Due to the simplicity of design, my special moisture indicator cap can be utilized easily in a moisture analyzer for a fluid medium, as illustrated in FIG. 8, wherein a tubular manifold 30 having a bore 31 that is closed at one end has its opposite inlet end 32 provided with internal female screwthreads matching those of each standard male SAE fitting C or C in a conventional refrigerant system, thus making it practicable to connect the said manifold to the latter. Manifold 30 is shown provided with three longitudinally spaced attaching sockets 33 in its lateral wall. Each socket 33 is adapted to receive the inner end of a standard male SAE fitting C, with a soldered sealing joint. To complete the analyzer, a moisture indicator cap 10 is screwed onto the outer end of each male fitting C, thereby connecting all three indicator caps in parallel. Each moisture indicator cap 10 contains a moisture-sensitive paper indicating member 16 differing from those of the other caps, thereby providing means for analyzing the moisture content of the refrigerant fluid medium.

Incidentally, when it is desired to apply the analyzer disclosed in FIG. 8 to a male SAE fitting of the check valve type, a supporting plug 27 and integral depressor plunger 28 (FIG. 6) may be screwed into inlet end 32 of manifold 30 before the latter is applied to the said male fitting.

FIG. 9 discloses a modified form of analyzer manifold which can be utilized to permit installation directly in a refrigerant fluid line. With one exception to be described presently, the construction of the modified analyzer is identical with the device shown in FIG. 8. A tubular manifold 30' with a longitudinal bore 31' has an internally screwthreaded inlet opening 32' at one end. Three longitudinally spaced sockets 33' in communication with bore 31 are provided for reception of the base ends of standard male SAE fittings C, with which three moisture indicator caps 10 having respectively different moisture indicating paper disks are operatively engaged. The difference between the FIG. 8 construction and that shown in FIG. 9 resides in the outlet opening 34 P vided in the end of bore 31' opposite to inlet opening 32 in axial alignment therewith. Outlet opening 34 constitutes a socket for connection to a standard male SAE fitting C adapted to be engaged with the internally screwthreaded female opening in the downstream section of the refrigerant pipe line (not shown).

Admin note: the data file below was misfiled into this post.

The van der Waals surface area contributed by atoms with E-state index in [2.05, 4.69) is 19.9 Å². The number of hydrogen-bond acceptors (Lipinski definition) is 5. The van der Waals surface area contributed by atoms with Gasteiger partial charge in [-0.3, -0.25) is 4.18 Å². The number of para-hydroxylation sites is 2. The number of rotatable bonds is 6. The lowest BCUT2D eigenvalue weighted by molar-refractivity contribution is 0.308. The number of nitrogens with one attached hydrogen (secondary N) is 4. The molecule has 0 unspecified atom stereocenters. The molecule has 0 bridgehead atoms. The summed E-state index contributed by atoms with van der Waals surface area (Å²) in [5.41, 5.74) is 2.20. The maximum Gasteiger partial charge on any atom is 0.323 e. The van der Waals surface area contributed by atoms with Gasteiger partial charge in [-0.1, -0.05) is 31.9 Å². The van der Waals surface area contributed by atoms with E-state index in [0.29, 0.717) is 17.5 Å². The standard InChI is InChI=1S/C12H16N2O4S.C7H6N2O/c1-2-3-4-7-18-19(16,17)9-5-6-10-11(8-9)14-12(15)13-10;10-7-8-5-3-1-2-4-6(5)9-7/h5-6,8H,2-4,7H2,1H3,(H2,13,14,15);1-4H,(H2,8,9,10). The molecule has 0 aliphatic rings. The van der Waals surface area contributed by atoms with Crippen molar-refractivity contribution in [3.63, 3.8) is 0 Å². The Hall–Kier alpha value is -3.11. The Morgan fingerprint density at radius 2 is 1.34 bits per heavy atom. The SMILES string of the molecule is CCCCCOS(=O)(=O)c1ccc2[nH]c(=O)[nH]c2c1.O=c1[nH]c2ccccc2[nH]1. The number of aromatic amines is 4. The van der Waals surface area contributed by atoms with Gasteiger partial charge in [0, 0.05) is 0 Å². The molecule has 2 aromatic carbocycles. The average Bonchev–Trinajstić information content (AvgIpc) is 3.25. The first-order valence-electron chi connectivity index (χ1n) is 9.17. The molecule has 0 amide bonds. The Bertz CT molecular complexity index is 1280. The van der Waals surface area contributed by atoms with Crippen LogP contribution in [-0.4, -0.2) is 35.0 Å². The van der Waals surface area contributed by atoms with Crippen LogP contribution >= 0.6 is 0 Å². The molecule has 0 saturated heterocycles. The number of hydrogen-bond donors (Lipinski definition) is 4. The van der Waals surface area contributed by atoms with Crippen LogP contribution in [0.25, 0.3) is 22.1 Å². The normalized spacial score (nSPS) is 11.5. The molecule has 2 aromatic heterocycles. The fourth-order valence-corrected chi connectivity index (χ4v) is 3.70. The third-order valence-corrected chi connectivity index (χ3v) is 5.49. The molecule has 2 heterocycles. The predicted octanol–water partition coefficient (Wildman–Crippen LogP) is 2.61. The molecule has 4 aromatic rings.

Inclusion of the moisture analyzer embodiments of my invention in the disclosure should further reveal its great versatility. In addition to the advantages of the invention enumerated in the preamble to this specification, there are the following, viz: (1) one size of moisture indicator cap can be used on all sizes of refrigerant systerns, regardless of line size; (2) the low cost of the tiny indicator caps allows more frequent changes on systems where the circulating oil in the refrigerant is likely to contaminate and eventually discolor the indicating paper element; (3) due to the simplicity of design, the moisture indicator caps can be placed conveniently at different locations in the refrigerant system for moisture monitoring; (4) also due to the simplicity of design, the moisture indicator caps can be supplied in all of the standard SAE fitting sizes, if required; and (5) the moisture analyzer, in any of its embodiments, can be assembled easily in the field, utilizing standard connections.